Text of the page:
As most GIS users will know the Landsat archive of satellite images is available for free download from USGS. This is a valuable resourse of historic and recent course resolution images covering most of the earth. I find the USGS Global Visualization Viewer the best way to sort through and download images. You need to add images to the basket. Often you can download them directly from the basket, but sometimes they need processing time which can take a day or two. Note that images from L7 2003 onwards have lines of no data caused by a faulty sensor. Up until recently L5 was still working producing quality images but is now out of service. Shortly we will have Landsat 8 – it has been launched and more free imagery is not far off!
Once the image file is downloaded you will have a compressed .tar.gz file which can extracted using built in Windows functions or 7Zip. Once extracted you have a TIFF (.tif) file for each of the bands of the image. For L7, that is 9 TIFF files about 60mb each except band 8 which is higher resolution band for pan-sharpening usually 200mb+.
The next step is to composite these bands to make a coloured image to load into your GIS. If you are a Windows or Mac user I suggest you try out MultiSpec. Download and extract to a folder of you choice. I keep it at C:MultiSpec for simplicity.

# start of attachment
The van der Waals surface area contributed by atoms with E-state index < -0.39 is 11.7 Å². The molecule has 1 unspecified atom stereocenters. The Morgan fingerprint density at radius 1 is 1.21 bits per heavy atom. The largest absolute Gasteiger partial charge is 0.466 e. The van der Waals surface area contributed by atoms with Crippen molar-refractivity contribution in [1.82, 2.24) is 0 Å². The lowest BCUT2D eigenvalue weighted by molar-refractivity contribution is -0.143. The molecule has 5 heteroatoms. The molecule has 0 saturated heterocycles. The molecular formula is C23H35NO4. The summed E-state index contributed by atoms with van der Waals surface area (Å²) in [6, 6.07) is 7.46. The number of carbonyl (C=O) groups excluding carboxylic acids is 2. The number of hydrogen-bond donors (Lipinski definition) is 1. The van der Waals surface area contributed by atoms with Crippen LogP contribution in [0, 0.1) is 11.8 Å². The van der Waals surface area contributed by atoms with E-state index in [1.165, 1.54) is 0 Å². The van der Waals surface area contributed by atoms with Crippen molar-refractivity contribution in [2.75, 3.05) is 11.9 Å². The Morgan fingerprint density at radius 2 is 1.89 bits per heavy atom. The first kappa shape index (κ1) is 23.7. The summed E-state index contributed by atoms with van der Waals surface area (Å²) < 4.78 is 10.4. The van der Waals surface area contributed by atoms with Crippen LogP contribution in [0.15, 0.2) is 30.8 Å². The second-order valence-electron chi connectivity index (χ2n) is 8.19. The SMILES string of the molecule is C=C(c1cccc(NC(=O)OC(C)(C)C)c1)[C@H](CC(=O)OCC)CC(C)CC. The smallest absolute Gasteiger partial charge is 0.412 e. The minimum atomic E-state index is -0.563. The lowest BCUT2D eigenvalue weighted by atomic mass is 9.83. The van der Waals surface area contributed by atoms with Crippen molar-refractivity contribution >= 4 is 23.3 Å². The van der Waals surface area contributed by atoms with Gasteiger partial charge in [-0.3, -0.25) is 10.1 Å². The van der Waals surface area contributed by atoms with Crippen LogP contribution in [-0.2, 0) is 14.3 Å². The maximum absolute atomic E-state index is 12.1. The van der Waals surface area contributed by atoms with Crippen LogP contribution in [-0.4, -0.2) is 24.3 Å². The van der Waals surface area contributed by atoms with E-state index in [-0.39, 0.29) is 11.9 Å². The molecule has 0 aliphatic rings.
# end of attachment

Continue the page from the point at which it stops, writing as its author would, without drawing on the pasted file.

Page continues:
A comprehensive guide on how to composite images has been written up by the creators of MultiSpec and is available here. The process I give below is a simplified explanation based on the MultiSpec tutorial.
1. Launch MultiSpec.
2. Go to File > Open and select all bands you want to composite into one image.
3. For the ‘Set Display Specifications’ dialogue press OK (Try setting Bands to Red: 5, Green: 4 and Blue: 1. This is not critical for this exercise but is useful to visually inspect the image inside MultiSpec).
4. Press Ctrl + R to open ‘Set Image File Format Change Specifications’
5. You can select Channels and reorder by choosing ‘Subset…’ (I usually include bands 1-5) and also select file format in the ‘Header’ drop box (I always stick with GeoTIFF format). Press OK and choose where you want your composite image to reside and give it a useful name (do not forget to add the .tif extension).
6. Load up your favorite GIS desktop software, QGIS for me, and add your new TIFF file.
7. Edit layer properties and try a few different band combinations and contrast enhancements.
For good visibility of vegetation try Red: Band 5, Green: Band 4 and Blue: Band 1.
For a more natural look try Red: Band 3, Green: Band 2 and Blue: Band 1.
I hope this helps make Landsat imagery more accessible to everyone.